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I spent roughly half of my career at Boeing 'between' major programs, but there was seldom a shortage of things for me to do. There was a seemingly endless list of proposed (and occasionally mandatory) changes from the engine manufactures that needed to be certified and implemented, along with customer issues/questions that needed to be addressed. One of the toughest things was when I was responsible for the 747-8 development, I was also prime for engine control related in-service difficulties for every single 747 and 767 ever built. Long work-weeks were the norm...
I'll always remember, in the early days of the 747-8, they'd called all the propulsion types involved in the 747-8 development in for a mandatory Saturday scheduling meeting. At the end of the meeting, they ask us if we could properly flesh out the schedule outline we'd developed during the Saturday meeting - and I spoke up and said something like 'can you promise we won't have any in-service emergencies for the next week?'
Everyone laughed, but I was being dead serious - and as chance would have it, almost to the minute when I made that comment, a 767/CF6 was experiencing a dual engine flameout while on decent in (IIRC) Mexico. I didn't meet the desired deadline for completing my 747-8 schedule...

BTW, while rare, I knew a guy that was working as an engineer at Boeing that didn't have a college engineering degree. He'd been working as a engineering tech for ages (he was a long timer when I hired in), and somewhere along the line he was granted an 'engineer equivalent' designation based on his years of experience and was considered an engineer from then on. The guy was super sharp - and I never heard anything negative about his being considered an engineer.
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Old 8th Jun 2019, 01:03
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Thanks tdracer

Always enjoy getting your unique input.
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Old 8th Jun 2019, 05:29
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I knew a guy that was working as an engineer at Boeing that didn't have a college engineering degree

Likewise, decades ago, we had a non-graduate tech officer type on the Nomad design program. Functionally, for quite a while, he was one of the senior structures gurus (because he knew his stuff real well) and oversaw many of us engineer folk but the system would only place and pay him as a tech officer because he didn't have an engineering degree. Pretty stupid, but that was the way things were ..
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Old 8th Jun 2019, 06:25
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I was promoted to a senior engineer without a degree, it was only years later that I completed my degree work as a ME. It was rather challenging to sort out problems while still learning the basics, but I did come up with some very unique solutions for the first time in the industry. The key to success was to seek help from others in return for my help to them.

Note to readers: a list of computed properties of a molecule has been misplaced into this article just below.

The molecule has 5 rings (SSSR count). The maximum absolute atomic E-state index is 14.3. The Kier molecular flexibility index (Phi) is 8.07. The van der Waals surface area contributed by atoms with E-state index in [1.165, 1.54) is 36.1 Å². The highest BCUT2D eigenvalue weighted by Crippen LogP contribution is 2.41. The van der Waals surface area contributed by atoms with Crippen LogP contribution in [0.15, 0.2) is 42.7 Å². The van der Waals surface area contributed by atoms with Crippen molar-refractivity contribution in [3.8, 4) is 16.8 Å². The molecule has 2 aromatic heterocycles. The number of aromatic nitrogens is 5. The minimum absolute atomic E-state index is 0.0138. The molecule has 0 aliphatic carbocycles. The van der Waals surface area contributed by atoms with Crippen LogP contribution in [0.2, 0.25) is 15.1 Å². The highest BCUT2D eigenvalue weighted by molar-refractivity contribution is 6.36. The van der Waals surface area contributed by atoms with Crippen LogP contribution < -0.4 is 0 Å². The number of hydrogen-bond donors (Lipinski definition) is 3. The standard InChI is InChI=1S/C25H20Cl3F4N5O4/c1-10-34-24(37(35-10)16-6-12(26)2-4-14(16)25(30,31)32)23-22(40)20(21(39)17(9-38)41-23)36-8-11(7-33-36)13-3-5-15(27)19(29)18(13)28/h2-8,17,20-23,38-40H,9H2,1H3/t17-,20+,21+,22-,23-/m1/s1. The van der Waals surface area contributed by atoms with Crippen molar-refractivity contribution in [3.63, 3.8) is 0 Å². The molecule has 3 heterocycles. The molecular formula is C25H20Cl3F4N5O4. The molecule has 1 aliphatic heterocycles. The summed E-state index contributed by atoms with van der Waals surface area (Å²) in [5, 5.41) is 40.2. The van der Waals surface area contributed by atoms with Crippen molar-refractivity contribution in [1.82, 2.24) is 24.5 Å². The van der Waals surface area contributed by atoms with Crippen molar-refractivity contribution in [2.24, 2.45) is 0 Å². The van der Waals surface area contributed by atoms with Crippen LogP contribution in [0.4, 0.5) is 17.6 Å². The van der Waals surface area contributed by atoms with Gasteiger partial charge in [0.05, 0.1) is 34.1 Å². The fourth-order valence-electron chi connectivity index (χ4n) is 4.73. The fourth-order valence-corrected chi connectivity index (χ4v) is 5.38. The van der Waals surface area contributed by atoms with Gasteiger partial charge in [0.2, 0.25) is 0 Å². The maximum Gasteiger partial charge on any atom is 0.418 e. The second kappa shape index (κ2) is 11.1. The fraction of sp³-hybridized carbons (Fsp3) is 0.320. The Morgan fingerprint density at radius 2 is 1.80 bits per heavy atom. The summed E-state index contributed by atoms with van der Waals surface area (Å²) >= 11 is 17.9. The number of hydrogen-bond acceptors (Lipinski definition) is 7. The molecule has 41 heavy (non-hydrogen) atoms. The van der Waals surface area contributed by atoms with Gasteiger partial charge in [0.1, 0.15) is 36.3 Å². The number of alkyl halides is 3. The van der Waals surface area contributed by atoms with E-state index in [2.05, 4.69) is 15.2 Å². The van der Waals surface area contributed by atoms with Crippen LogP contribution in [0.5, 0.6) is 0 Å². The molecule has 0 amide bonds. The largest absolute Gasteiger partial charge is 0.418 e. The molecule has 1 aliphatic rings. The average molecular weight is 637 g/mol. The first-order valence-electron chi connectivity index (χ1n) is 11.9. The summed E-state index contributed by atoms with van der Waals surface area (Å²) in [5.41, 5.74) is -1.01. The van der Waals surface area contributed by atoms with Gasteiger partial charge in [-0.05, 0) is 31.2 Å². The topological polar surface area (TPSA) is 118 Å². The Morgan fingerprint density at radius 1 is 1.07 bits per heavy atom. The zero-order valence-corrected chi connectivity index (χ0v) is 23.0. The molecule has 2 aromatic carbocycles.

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Old 8th Jun 2019, 09:18
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Originally Posted by DaveReidUK View Post
Bear in mind that there is a difference between an "engineer" (a term often misused to describe mechanics and technicians) and an Engineer.

In some countries, the use of the latter title is strictly controlled.
It says Aircraft Maintenance Engineer's Licence on the cover of my little maroon book. I wouldn't consider myself as such but who am I to argue with the CAA...
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Old 9th Jun 2019, 08:00
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Also, many licensed Engineers (MSc or BA) are employed in the certification profession, assesing the safety of an aircraft design against compliance with safety regulations. Mostly that is qualitative work.
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Old 9th Jun 2019, 13:32
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Originally Posted by Check Airman View Post
Forgive the silly question, but if you're employed to Boeing or Airbus as an aeronautical engineer, and the company's not working on a new design, what would your duties involve? Presumably, there's still lots of engineering to be done, but what exactly would that entail?
There has to be a team of engineeers filling the role of Design Authority. I'm presuming that means dedicating at least some time to maintaining knowledge of the aircraft, its systems, structure, propulsion, getting new people up to speed, etc.

The reallocation of engineers away from this role for Concorde to the A380 project (which was in sore need of manpower) was what made it impossible to keep it flying, no matter how dramatic one's beard is.

Retaining staff for the next project is vital - it's a big risk reduction. In Europe, especially in France, it's quite difficult to fire staff, so staff retention kind of comes as standard. In the US there's no such laws, so it must be very tempting to lay off people as soon as they don't look busy.
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Old 9th Jun 2019, 15:35
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Then there is that career for life job in Continued Airworthiness among the manufacturers and users in aviation, that's where we get to fix our mistakes